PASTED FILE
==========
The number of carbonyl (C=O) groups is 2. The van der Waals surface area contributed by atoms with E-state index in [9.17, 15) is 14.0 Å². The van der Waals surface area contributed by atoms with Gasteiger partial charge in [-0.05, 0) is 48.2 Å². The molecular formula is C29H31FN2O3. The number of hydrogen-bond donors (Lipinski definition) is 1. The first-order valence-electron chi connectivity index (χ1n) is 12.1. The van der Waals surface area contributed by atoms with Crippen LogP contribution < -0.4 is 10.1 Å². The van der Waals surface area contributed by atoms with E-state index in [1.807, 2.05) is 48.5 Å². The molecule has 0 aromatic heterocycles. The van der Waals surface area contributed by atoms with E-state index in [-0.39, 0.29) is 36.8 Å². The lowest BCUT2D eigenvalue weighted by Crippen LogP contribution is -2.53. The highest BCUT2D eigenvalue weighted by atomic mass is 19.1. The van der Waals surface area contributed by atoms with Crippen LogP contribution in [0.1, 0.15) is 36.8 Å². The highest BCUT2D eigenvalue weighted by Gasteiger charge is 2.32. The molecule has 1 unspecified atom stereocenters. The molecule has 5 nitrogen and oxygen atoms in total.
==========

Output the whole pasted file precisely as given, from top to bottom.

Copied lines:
The number of carbonyl (C=O) groups is 2. The van der Waals surface area contributed by atoms with E-state index in [9.17, 15) is 14.0 Å². The van der Waals surface area contributed by atoms with Gasteiger partial charge in [-0.05, 0) is 48.2 Å². The molecular formula is C29H31FN2O3. The number of hydrogen-bond donors (Lipinski definition) is 1. The first-order valence-electron chi connectivity index (χ1n) is 12.1. The van der Waals surface area contributed by atoms with Crippen LogP contribution < -0.4 is 10.1 Å². The van der Waals surface area contributed by atoms with E-state index in [1.807, 2.05) is 48.5 Å². The molecule has 0 aromatic heterocycles. The van der Waals surface area contributed by atoms with E-state index in [-0.39, 0.29) is 36.8 Å². The lowest BCUT2D eigenvalue weighted by Crippen LogP contribution is -2.53. The highest BCUT2D eigenvalue weighted by atomic mass is 19.1. The van der Waals surface area contributed by atoms with Crippen LogP contribution in [0.1, 0.15) is 36.8 Å². The highest BCUT2D eigenvalue weighted by Gasteiger charge is 2.32. The molecule has 1 unspecified atom stereocenters. The molecule has 5 nitrogen and oxygen atoms in total.